“I don't think the UN resolutions make sense. What about the resolution… to prevent the arms race in space, presented by Russia and China and which the United States blocks, and the need to reestablish the Anti-Ballistic Missile Treaty so that (Washington and Moscow) seriously negotiate disarmament that will include everyone else, including North Korea? ”Slater questioned.
John Hallam, an activist with the Australian organization People for Nuclear Disarmament, also doubts the effectiveness of the world forum's resolutions.
“If it were any of the delegates on the Security Council, I would distrust the probable effectiveness of a resolution. What will be the mechanisms to apply it, in addition to those that have already been used so far and without success? ”He asked.
"The Security Council must inquire from its own members that they have enormous programs to renew their own nuclear deterrent forces ... with a power tens of thousands of times greater than that of North Korea and whose existence effectively endangers human beings. humans as a species ”, he warned.
Much depends on how the Security Council resolution is drafted, as well as its enforcement mechanisms, he stressed.
“However, my first instinctual impression is that nothing is going to deter North Korea from conducting further trials. The likelihood of further missile testing and testing is very high, and neither action by the Security Council nor action by individual members will make the slightest difference, ”Hallam said.
"The longer we continue to modernize and cling to our nuclear arsenals and promote a nuclear deterrence policy that promises catastrophic threats of nuclear retaliation if we are attacked, then the more countries will want to achieve their own 'deterrence,' just as North Korea did." Slater wrote in the American magazine Counterpunch.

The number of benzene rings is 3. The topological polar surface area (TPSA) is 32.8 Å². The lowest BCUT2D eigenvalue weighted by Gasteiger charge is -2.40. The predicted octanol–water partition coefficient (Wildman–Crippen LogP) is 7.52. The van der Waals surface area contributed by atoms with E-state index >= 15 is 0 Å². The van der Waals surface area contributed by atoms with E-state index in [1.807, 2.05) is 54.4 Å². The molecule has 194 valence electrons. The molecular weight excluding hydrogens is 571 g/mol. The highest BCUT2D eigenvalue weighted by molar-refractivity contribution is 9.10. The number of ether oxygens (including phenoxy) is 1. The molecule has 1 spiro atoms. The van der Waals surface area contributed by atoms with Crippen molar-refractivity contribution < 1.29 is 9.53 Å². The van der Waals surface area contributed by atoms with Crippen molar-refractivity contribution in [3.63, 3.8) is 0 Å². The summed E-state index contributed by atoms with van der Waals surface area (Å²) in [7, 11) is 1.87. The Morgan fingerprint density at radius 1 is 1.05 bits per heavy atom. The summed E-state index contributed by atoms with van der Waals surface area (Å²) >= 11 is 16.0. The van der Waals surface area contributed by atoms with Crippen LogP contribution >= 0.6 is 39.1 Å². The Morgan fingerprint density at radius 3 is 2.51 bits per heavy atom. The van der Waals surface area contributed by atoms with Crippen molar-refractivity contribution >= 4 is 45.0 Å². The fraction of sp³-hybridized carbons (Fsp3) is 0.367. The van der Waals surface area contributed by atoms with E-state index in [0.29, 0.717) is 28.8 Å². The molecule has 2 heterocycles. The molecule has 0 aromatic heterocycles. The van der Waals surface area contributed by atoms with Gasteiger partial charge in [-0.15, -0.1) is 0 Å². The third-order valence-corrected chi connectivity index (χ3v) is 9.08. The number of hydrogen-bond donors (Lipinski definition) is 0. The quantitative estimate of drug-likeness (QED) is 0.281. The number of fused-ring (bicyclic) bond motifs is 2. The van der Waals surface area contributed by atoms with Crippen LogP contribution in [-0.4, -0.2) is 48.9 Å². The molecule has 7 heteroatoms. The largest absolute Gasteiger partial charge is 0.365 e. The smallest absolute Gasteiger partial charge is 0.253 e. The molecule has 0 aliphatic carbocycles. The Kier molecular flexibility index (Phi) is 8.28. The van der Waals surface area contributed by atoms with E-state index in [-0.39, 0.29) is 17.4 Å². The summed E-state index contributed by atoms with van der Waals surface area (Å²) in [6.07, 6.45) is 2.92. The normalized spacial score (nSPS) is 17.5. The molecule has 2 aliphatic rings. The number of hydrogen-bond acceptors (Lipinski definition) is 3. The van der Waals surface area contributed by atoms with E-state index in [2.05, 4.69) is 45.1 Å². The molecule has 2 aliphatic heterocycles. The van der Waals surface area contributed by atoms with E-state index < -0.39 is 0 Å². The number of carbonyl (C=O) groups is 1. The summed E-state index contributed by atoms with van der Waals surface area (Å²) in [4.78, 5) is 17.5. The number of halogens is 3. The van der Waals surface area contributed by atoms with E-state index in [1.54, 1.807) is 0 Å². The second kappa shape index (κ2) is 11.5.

"It is revealing that, at the same time that we negotiated the agreement with Iran to curb its 'peaceful' nuclear program ... we promised 'peaceful' nuclear reactors to Saudi Arabia, the United Arab Emirates and Turkey, so that they too have their bomb in the basement" he added.
“North Korea cannot have been overlooked that once the nuclear program of (ousted Iraq's president) Saddam Hussein ceased after the first Gulf War, and that… Gaddafi voluntarily renounced his nuclear weapons program, one ended up dead in a hole in the ground and the other in a sewer pipe, ”he argued.
The only way to control the spread of the nuclear threat is for the United States and the other nuclear-capable countries - China, India, France, Britain, Israel, Pakistan, and Russia - to renounce their nuclear weapons and negotiate a treaty for their nuclear weapons. abolition under strict international supervision, he recommended.
"Sadly, that won't happen until the two nuclear giants at the table, the United States and Russia, who now have 15,000 of the planet's 16,000 nuclear weapons, agree to do so," Slater concluded.